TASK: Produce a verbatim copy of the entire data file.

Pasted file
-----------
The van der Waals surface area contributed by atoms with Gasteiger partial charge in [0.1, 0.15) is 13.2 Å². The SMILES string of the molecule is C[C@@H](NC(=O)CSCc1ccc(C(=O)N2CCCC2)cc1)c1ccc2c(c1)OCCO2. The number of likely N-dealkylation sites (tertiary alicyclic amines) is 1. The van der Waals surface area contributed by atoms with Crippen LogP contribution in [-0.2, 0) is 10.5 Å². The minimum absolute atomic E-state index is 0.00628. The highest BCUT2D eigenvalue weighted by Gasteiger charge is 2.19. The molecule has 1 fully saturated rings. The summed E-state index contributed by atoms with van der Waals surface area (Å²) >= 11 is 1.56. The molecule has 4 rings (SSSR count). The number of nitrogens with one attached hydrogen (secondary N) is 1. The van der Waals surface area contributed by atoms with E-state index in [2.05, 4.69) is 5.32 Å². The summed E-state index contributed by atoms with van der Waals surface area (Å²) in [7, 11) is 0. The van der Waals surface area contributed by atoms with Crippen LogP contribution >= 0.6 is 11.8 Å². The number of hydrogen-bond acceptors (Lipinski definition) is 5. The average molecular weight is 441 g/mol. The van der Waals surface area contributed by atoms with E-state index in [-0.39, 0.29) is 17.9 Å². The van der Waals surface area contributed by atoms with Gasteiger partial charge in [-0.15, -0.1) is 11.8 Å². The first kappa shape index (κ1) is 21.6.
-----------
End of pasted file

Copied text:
The van der Waals surface area contributed by atoms with Gasteiger partial charge in [0.1, 0.15) is 13.2 Å². The SMILES string of the molecule is C[C@@H](NC(=O)CSCc1ccc(C(=O)N2CCCC2)cc1)c1ccc2c(c1)OCCO2. The number of likely N-dealkylation sites (tertiary alicyclic amines) is 1. The van der Waals surface area contributed by atoms with Crippen LogP contribution in [-0.2, 0) is 10.5 Å². The minimum absolute atomic E-state index is 0.00628. The highest BCUT2D eigenvalue weighted by Gasteiger charge is 2.19. The molecule has 1 fully saturated rings. The summed E-state index contributed by atoms with van der Waals surface area (Å²) >= 11 is 1.56. The molecule has 4 rings (SSSR count). The number of nitrogens with one attached hydrogen (secondary N) is 1. The van der Waals surface area contributed by atoms with E-state index in [2.05, 4.69) is 5.32 Å². The summed E-state index contributed by atoms with van der Waals surface area (Å²) in [7, 11) is 0. The van der Waals surface area contributed by atoms with Crippen LogP contribution >= 0.6 is 11.8 Å². The number of hydrogen-bond acceptors (Lipinski definition) is 5. The average molecular weight is 441 g/mol. The van der Waals surface area contributed by atoms with E-state index in [-0.39, 0.29) is 17.9 Å². The van der Waals surface area contributed by atoms with Gasteiger partial charge in [-0.15, -0.1) is 11.8 Å². The first kappa shape index (κ1) is 21.6.